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  • Elizabeth Little

Petticoat Magazine: The Best Magazine You’ve (Probably) Never Heard Of


Petticoat Magazine, February 1969. Issue from personal collection.


Print magazines are quickly becoming an item of the past. Previous strongholds like Glamour, Marie Claire, and Teen Vogue have shuttered their traditional print publishing sector and have moved exclusively to digital. These have hardly been the first publications to fold and certainly won’t be the last. There is an entire backlog of old magazines that don’t have a fan base today because of how long they’ve been out of print, including my personal favourite: Petticoat magazine. A staple of 1960s and ‘70s Britain, Petticoat was an early feminist and fashion weekly publication that is more than due for a comeback.

The 1960s was where teens began having more say in what they wore. In prior years, teens were dressed like their parents without much say in the matter. However, the onset of the 1960s Youthquake, changed everything. Suddenly there was a whole new market that brands were eager to tap into. Audrey Slaughter, a journalist during this period, knew just what to do. In 1960, after working at the publication Women’s Own, she founded the women’s magazine Honey. Aimed at young women in their 20s, Honey was an immediate success. With the Youthquake becoming a new factor within the industry, Slaughter expanded her publishing umbrella to create Petticoat.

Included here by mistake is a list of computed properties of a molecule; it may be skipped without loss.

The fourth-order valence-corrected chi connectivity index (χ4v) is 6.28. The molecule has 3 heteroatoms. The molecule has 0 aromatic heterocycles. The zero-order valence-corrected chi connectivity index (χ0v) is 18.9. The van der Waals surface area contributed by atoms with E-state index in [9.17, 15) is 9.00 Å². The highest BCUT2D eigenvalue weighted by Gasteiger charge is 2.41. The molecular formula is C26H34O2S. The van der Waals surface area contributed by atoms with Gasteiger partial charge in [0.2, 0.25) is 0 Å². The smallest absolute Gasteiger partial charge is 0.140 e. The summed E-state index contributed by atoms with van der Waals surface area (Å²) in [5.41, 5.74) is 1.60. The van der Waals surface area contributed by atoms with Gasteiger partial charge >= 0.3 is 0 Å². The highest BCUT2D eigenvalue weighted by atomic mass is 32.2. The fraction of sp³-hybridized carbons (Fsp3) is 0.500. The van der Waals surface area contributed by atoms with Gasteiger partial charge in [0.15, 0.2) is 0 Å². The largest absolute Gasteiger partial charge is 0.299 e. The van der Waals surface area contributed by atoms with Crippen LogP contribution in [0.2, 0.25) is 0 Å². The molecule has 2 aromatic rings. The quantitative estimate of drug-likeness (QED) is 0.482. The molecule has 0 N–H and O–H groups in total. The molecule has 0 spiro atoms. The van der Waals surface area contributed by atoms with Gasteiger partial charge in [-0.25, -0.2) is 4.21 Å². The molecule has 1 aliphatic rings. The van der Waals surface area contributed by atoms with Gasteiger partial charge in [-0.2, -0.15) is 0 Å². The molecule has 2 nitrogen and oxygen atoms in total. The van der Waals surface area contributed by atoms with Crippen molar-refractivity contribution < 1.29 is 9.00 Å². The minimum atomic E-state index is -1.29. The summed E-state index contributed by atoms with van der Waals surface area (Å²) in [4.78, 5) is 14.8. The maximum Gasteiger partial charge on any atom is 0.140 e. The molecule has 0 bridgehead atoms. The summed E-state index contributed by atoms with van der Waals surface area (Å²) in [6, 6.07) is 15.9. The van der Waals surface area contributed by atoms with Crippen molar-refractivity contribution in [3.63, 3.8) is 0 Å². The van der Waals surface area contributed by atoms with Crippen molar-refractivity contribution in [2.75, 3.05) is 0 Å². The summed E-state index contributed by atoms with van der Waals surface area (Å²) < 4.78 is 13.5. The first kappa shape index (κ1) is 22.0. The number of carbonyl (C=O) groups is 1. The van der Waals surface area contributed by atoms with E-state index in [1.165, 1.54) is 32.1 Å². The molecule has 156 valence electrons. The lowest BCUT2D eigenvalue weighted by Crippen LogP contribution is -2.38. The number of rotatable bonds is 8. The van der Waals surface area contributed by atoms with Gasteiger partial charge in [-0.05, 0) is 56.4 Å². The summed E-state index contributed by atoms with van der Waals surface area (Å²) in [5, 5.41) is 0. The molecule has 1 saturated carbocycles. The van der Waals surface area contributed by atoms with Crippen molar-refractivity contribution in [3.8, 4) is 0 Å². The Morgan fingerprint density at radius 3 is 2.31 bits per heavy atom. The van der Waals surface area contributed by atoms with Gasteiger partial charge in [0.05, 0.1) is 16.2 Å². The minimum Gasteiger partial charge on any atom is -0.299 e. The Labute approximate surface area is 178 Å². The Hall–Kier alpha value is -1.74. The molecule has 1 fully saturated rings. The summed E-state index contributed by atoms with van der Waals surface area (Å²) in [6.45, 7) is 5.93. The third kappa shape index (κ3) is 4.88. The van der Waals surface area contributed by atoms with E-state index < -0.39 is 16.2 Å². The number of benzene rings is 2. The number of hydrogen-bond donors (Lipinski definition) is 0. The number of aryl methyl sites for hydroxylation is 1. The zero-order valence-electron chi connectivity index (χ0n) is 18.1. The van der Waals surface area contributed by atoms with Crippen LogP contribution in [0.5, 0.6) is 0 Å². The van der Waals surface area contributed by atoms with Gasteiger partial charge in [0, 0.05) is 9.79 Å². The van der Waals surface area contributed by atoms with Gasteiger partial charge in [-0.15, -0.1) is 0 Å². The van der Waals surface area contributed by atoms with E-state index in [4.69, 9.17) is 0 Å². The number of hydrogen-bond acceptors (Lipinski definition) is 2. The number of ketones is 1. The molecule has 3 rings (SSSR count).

Petticoat Magazine, August 1967. Issue from personal collection.


Lasting from 1966 to 1975, Petticoat was a popular yet controversial magazine among British teens. Whilst the magazine mainly focused on fashion – many top models of the time graced its covers – it wasn’t afraid to cover taboo topics as well. Sex and relationship advice weren’t off the table with Petticoat, but sometimes it would cause them to find themselves in hot water. One of their issues from the early ‘70s offered advice on masturbation, which caused their Agony Aunt writer Claire Rayner to release this statement because of the negative backlash.

"Just what is sex education? I can tell you first what I think it is not — and I base these judgments on the letters I handle each year (upwards of 5,000 of them) from the adolescents who write to Petticoat magazine."*

*Does this not remind you of something that Gillian Anderson’s character on Sex Education would say?


In 1967, Petticoat absorbed fellow fashion magazine Trend. Throughout the next year, the magazine was titled Petticoat/Trend before eventually dropping off Trend. Over the next few years of its tenure, the magazine embraced its slogan, “The new young woman,” often putting it front and centre on the covers, just by the title. By the mid-70s, the Swingin’ Sixties was no more. Other magazines had started to become more popular, and Petticoat found themselves absorbed by Hi! Magazine, which is known today as O.K. magazine.


Petticoat Magazine, October 1967. Issue from personal collection.


Whilst some of the articles and advice from Petticoat have probably not aged well, the heart of what the magazine was about captured readers attention then, and I think it still could now. With all of the reboots currently seen today, maybe Petticoat should be next on the list.


Interested in a look inside of some old issues of Petticoat? Make sure to follow us on Instagram and Tiktok, where we’ll be giving you a closer look!


Petticoat Magazine, November 1973. Issue from personal collection.

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